Fake WhatsApp and Instagram apps that can steal personal data

- Android smartphone users should be increasingly alert to malware infections on their devices.

Cybercriminals are now using a combination of malware and fake popular applications to steal passwords and other sensitive data from Android users.

According to reports, hackers were seen trapping victims by distributing malware disguised as Google, Instagram, Snapchat, WhatsApp, and X/Twitter apps.

"This malware uses a well-known Android app icon to mislead users and trick victims into installing malicious applications on their devices," the threat research team at SonicWall Capture Labs said in their latest report.

Once installed on a user's mobile phone, the application contains the malware that asks the user to give permission to the accessibility service and the device administrator API, a device administration feature at the system level that is currently not used anymore.
Once access is granted, the malicious application gains control of the device, allowing the hacker to perform arbitrary actions ranging from data theft to the spread of malware without the victim's knowledge.

According to The Hacker News, this malware application is designed to connect to the command-and-control (C2) server to receive commands to be executed.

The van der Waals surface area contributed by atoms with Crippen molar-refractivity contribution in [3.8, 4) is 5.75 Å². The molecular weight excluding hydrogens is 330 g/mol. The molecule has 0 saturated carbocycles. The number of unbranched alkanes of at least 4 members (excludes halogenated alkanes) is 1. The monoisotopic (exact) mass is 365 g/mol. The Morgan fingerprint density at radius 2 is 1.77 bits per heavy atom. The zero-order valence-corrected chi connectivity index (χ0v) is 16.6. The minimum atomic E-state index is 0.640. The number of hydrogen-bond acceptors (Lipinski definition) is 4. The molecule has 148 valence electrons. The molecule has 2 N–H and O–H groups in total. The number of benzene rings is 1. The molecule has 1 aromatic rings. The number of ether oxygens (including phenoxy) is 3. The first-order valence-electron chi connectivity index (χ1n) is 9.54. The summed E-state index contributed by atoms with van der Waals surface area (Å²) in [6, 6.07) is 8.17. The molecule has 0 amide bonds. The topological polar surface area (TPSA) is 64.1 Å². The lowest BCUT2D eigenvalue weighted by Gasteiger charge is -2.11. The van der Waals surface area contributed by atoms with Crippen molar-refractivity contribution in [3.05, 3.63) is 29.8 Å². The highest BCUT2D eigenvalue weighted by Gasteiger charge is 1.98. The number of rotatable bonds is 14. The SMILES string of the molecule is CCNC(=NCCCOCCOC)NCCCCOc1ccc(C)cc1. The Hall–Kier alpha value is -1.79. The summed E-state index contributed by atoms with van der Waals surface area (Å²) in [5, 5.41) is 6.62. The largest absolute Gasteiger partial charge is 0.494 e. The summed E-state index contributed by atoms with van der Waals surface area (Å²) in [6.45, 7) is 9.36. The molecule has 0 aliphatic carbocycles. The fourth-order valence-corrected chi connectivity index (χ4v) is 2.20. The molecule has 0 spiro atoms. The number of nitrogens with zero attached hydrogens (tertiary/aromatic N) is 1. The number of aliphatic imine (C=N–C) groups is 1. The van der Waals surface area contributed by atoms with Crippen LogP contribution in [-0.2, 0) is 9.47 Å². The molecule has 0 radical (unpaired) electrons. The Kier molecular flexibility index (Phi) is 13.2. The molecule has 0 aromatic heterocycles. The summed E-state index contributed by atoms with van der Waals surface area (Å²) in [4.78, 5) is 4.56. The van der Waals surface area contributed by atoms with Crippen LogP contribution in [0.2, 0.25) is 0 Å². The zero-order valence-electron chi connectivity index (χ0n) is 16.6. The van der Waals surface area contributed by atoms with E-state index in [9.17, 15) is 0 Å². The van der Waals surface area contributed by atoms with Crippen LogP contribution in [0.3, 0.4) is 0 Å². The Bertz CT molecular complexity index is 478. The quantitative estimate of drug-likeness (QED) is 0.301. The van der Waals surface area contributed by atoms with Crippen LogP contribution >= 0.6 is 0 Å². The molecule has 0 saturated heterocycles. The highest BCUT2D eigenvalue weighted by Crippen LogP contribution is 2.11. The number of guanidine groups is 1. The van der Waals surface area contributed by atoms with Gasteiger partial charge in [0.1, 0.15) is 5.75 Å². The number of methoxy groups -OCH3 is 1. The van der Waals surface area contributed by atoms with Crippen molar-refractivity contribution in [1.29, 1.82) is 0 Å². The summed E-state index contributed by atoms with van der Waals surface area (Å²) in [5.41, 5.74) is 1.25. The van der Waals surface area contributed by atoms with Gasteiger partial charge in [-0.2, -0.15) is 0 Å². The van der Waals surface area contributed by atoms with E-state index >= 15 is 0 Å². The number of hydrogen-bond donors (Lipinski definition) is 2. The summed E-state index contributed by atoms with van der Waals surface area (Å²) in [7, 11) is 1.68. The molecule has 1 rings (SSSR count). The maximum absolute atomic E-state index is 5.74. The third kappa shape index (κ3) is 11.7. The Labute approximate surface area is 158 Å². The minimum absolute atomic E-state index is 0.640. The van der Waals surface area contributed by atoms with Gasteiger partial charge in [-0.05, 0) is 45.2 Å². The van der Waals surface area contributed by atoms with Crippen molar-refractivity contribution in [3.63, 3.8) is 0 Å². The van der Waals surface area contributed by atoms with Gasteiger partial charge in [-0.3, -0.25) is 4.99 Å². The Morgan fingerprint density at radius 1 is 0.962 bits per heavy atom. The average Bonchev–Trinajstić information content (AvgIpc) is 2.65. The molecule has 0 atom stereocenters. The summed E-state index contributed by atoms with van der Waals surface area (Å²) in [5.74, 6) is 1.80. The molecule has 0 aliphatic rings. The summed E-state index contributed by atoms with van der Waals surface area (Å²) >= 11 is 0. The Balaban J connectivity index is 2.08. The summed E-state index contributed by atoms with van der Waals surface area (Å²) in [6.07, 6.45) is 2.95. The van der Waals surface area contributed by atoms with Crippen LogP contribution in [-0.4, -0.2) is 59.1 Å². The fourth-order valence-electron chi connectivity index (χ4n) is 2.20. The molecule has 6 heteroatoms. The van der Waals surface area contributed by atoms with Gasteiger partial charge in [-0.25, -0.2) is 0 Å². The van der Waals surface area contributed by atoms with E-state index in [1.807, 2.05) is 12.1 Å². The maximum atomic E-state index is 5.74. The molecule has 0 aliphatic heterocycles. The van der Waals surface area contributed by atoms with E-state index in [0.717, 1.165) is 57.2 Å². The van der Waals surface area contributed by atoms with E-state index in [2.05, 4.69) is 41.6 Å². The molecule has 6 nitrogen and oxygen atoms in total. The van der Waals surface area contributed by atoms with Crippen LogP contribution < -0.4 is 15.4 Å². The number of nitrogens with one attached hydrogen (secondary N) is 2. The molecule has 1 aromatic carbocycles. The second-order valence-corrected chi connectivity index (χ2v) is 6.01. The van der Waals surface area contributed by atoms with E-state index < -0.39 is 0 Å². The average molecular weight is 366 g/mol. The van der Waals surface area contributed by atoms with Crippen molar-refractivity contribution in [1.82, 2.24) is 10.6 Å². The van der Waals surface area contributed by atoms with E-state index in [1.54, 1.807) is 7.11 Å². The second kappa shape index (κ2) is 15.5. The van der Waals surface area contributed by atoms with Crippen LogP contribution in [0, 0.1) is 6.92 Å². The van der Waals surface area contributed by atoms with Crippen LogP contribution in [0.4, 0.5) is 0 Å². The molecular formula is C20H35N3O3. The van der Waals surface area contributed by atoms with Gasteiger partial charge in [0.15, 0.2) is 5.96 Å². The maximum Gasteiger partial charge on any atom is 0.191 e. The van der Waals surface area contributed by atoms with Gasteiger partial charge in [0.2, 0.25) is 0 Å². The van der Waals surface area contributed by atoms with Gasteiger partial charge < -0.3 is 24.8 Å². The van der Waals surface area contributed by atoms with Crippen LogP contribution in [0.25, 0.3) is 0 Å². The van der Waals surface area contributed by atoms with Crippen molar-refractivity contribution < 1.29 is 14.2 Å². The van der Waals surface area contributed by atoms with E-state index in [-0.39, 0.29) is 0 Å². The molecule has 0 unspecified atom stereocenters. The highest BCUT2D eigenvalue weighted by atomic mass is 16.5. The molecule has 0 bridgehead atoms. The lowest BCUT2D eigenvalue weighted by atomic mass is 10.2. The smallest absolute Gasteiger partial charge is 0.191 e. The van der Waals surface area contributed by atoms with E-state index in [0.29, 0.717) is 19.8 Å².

It allows hackers to access contact lists, SMS messages, call logs, lists of installed applications, send SMS, activate camera flashlights, and, worst of all, open malicious websites in the victim's browser for phishing purposes.

For phishing pages, hackers set up fake login pages very similar to those belonging to famous services like Facebook, GitHub, Instagram, LinkedIn, Microsoft, Netflix, PayPal, Proton Mail, Snapchat, Tumblr, X, WordPress, and Yahoo to trap victims.
Unwary Android users will enter their usernames and passwords on the phishing login page voluntarily. Well, this is the username and password that is then passed on to the hackers.

From there, hackers can take over the victim's online accounts and commit fraud or even identity theft if enough sensitive and personal information is contained in one service.

For example, if a hacker gets a Microsoft victim’s credentials where the victim uses OneDrive to store copies of their ID cards, passports, or even their Social Security numbers, the hackers can use the data to steal the identity of the user.

It is not clearly known how the application containing this malware spread. However, fake apps that resemble these popular apps on Android can be spread on phishing sites, via e-mail or text messages, or even may be accompanied by pirate software such as when downloading unintentional APKs on the web.
Google is said to have taken many precautions over the years to significantly reduce the likelihood of malicious applications appearing in the Play Store.

Here are some things that users should know to prevent malicious applications installed on the Android Smartphone.

- Make sure Google Play Protect is enabled because this pre-installed security app scans all existing apps and new apps you download for malware.

- Always use the app to download from the Play Store or the official site of the app. - Be careful when someone asks you to install the app through text messages, emails, or on social media. 

- Personal data theft mode could be using APK files disguised as digital wedding invitations. So, be careful when opening links from unknown people. 

-Routine performing device and security updates. -Enable two-step verification on Google accounts, social media apps, etc. to add a layer of security. If necessary, install an Android antivirus application.

(Newsline Paper Teams)

Previous Post Next Post